Why Every State Needs Strong
Parent & Community Stakeholder Participation
to Address Power Imbalances in Decision-making


The teachers' unions do not speak for the American public. But, do they speak for certain
political groups who represent the public --- who rarely speak out against their 
political stances as if their loyalty has been bought, especially when union 
policies that work against children of color are called into question?  
Is it any wonder then that certain concerns have been overlooked for decades?  

These are  critical issues, of course, that need to be pondered. Unfortunately, it will not be the
last time that parents and community stakeholders are called upon to address this need or necessity. Parenting, without question, is a lifelong role, a role with requirements and expectations underscoring the key importance of showing up on behalf of children. Parents and community stakeholders, therefore, must not buy-in to certain stances without understanding the meaning and impact of these decisions on student achievement.  They must do their homework and build their knowledge base. They must never relinquish their right to parent. In this light, anyone who states that they support parent and community stakeholder programming must be willing to: (1) honor genuine, inclusive decision-making processes tied to best practices (rather than off the cuff decisions).  
Most importantly, they must agree to: (2) keep their eyes on the prize and/or on equity and excellence for all children --- and, in the process, (3) never stop pursuing  the true purpose   of the public school system .   Special interest groups must not distract (i.e.,   here, here, and here) from  this
overall commitment .

By now, of course, the public should know, without question, that the nation had 43, 000 failing schools, at last count, or before the unions declared war on objective testing measures or any type of information, penalty or sanction that had anything to do with teacher accountability in the classroom. Their explanations against objective testing continue to stem from the mandates of a former national law that had historical bipartisan support but were deemed irrelevant when they failed to meet its requirements --- as if rules apply to other people but never to them. Unfortunately, the test scores were probably worst  or the number of failing schools was probably higher than what was last reported since NCLB state standards and assessments varied from state to state with many states lowering their standards to compensate  for their inability to educate their students.  It is, therefore, instructive  to discuss what the unions (and states) did or  will continue to say and do to  hide NCLB's discoveries or --- to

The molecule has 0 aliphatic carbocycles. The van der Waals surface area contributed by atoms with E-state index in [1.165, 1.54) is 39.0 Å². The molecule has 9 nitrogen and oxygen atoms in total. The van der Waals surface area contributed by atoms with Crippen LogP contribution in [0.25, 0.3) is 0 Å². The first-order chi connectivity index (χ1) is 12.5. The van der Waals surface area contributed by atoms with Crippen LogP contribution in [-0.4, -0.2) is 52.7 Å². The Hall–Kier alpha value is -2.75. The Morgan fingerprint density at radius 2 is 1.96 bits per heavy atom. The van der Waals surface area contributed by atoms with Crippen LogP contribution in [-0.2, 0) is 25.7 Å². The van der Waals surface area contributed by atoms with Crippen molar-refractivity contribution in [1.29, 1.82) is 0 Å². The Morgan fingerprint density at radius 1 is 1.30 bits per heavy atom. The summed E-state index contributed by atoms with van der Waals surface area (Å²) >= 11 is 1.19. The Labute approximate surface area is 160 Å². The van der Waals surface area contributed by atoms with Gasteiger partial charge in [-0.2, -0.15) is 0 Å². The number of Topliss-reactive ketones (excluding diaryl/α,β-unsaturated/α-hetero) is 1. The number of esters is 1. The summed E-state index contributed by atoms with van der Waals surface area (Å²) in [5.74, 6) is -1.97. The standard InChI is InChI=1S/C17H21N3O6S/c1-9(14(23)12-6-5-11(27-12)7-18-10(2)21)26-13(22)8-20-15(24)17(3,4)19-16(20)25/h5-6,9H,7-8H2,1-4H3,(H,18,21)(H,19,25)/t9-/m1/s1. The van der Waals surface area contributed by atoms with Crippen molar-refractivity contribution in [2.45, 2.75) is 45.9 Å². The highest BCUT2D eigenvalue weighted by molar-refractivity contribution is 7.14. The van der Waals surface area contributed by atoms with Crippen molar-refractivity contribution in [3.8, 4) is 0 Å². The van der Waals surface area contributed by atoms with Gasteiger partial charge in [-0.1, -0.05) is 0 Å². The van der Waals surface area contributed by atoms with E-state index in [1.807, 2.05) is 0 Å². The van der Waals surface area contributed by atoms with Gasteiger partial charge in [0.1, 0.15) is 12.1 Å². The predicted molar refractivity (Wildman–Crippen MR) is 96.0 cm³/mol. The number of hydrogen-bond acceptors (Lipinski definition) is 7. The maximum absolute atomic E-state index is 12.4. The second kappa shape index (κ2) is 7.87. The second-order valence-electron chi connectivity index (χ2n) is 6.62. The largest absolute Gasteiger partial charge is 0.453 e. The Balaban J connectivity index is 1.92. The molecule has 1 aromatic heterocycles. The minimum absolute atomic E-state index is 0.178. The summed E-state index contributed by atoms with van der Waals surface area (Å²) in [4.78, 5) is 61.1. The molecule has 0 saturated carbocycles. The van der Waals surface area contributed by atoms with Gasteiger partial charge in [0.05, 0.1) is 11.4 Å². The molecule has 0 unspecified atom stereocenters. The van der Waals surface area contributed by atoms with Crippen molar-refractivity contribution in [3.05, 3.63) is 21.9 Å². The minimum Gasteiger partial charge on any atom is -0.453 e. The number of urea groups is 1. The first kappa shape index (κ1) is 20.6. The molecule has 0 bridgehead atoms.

prevent the unearthing of an unequal public school system
(often across and within districts and even within schools).

From this perspective, discussions and debates must center on these points in an informed way rather than a "who has the most power way" with a recognition that many times educators are motivated or incentivized by different things. This list is long and is filled with a wide range of variables and factors that may or may not include equity and excellence in schools for all children. Why? Unions are special interest groups who care about their members, first and foremost (there's  a union for everyone associated with the public school system)  --- groups that rarely place equity (or integration) goals as their chief concern(s) --- not now or in the past. While charter schools provide parents with school choice options they, too exist for a variety of reasons that are not readily apparent to parents whose children will never escape the fact that  they must live in a diverse world. Clearly, the U.S. public school system has not done enough to support equity and excellence in schools and it shows (e.g. Segregated schools are at an all time high) --- goals that many special interest groups have no problem ignoring. As a result, parents and community members must demand transparency and accountability in state governance tied to student achievement .  To date (or as of 2018), states have not even disseminated state report cards for 3 years. Yet, DeVos is giving some states an additional year to prepare one. This means that the public has been waiting patiently for school leaders to explain what exactly is going on in